Detection of legionella bacteria requires specialist laboratory techniques, although routine monitoring for aerobic bacteria can be used as an indication of whether microbiological control is being achieved.


Legionella Species

There are many different legionella species and even more serogroups of legionella including:

  • L. adelaidensis
  • L. anisa
  • L. beliardensis
  • L. birminghamensis
  • L. bozemanii
  • L. bozemanii
  • L. brunensis
  • L. busanensis
  • L. cardiaca
  • L. cherrii
  • L. cincinnatiensis
  • L. clemsonensis
  • L. donaldsonii
  • L. drancourtii
  • L. dresdenensis
  • L. drozanskii
  • L. dumoffii
  • L. erythra
  • L. fairfieldensis
  • L. fallonii
  • L. feeleii
  • L. feeleii
  • L. geestiana
  • L. genomospecies 1
  • L. gormanii
  • L. gratiana
  • L. gresilensis
  • L. hackeliae
  • L. hackeliae
  • L. impletisoli
  • L. israelensis
  • L. jamestowniensis
  • Candidatus L. jeonii
  • L. jordanis
  • L. lansingensis
  • L. londiniensis
  • L. longbeachae
  • L. longbeachae
  • L. lytica
  • L. maceachernii
  • L. massiliensis
  • L. micdadei
  • L. moravica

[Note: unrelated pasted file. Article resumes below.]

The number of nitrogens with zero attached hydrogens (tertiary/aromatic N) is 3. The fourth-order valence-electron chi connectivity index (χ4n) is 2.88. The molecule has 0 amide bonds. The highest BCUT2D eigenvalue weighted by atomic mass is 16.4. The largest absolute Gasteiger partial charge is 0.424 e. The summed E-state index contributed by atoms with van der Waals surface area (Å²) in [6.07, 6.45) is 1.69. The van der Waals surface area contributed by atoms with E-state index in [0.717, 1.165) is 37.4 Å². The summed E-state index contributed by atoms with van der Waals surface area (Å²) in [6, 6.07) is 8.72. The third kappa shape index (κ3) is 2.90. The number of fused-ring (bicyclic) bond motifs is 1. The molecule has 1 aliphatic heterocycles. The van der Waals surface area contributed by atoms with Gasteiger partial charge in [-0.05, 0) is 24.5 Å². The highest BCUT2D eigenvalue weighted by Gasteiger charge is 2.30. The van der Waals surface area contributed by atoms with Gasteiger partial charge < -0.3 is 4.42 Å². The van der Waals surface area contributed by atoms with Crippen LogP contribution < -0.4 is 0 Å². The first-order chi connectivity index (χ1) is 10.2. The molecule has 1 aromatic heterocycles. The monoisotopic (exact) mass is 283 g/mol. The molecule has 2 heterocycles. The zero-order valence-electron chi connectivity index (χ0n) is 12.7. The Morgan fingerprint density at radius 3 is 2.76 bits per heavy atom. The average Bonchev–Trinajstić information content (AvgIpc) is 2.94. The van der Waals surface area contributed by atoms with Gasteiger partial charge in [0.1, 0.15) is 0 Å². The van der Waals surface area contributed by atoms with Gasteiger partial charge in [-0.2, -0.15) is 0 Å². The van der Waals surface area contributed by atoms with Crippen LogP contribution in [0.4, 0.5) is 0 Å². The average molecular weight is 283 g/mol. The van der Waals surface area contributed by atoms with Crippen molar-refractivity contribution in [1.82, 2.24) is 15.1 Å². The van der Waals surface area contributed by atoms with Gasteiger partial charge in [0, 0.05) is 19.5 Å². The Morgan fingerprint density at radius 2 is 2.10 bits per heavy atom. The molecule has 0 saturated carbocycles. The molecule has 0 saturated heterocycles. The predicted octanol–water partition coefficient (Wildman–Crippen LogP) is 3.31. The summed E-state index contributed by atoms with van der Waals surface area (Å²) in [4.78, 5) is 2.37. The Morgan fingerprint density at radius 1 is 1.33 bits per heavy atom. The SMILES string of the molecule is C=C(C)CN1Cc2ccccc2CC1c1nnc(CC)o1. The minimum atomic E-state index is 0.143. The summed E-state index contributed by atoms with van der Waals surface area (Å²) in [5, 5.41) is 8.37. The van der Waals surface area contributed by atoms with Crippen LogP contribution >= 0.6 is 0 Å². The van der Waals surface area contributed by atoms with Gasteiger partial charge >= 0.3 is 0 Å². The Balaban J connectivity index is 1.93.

• L. nagasakii/nagasakiensis
  • L. nautarum
  • L. norrlandica
  • L. oakridgensis
  • L. parisiensis
  • L. pneumophila (Philadelphia 1)
  • L. pneumophila (Knoxville 1)
  • L. pneumophila (Benidorm 030 E)
  • L. pneumophila (France 5811)
  • L. pneumophila (Allentown 1)
  • L. pneumophila (OLDA)
  • Legionella pneumophila (Oxford 4032 E)
  • Legionella pneumophila (Bellingham)
  • Legionella pneumophila (Heysham 1)
  • Legionella pneumophila (Camperdown 1)
  • Legionella pneumophila (Togus 1)
  • Legionella pneumophila (Bloomington 2)
  • Legionella pneumophila (Los Angeles)
  • L. pneumophila (Portland1)
  • L. pneumophila (Dallas 1E)
  • L. pneumophila (Cambridge 1)
  • L. pneumophila (Chicago 1)
  • L. pneumophila (Chicago 8)
  • L. pneumophila (Concord 3)
  • Legionella pneumophila (IN-23-G1-C2)
  • Legionella pneumophila (Leiden 1)
  • L. pneumophila (797-PA-H)
  • Legionella pneumophila (570-CO-H)
  • Legionella pneumophila (82A3105)
  • Legionella pneumophila (1169-MN-H)
  • Legionella pneumophila (Lansing 3)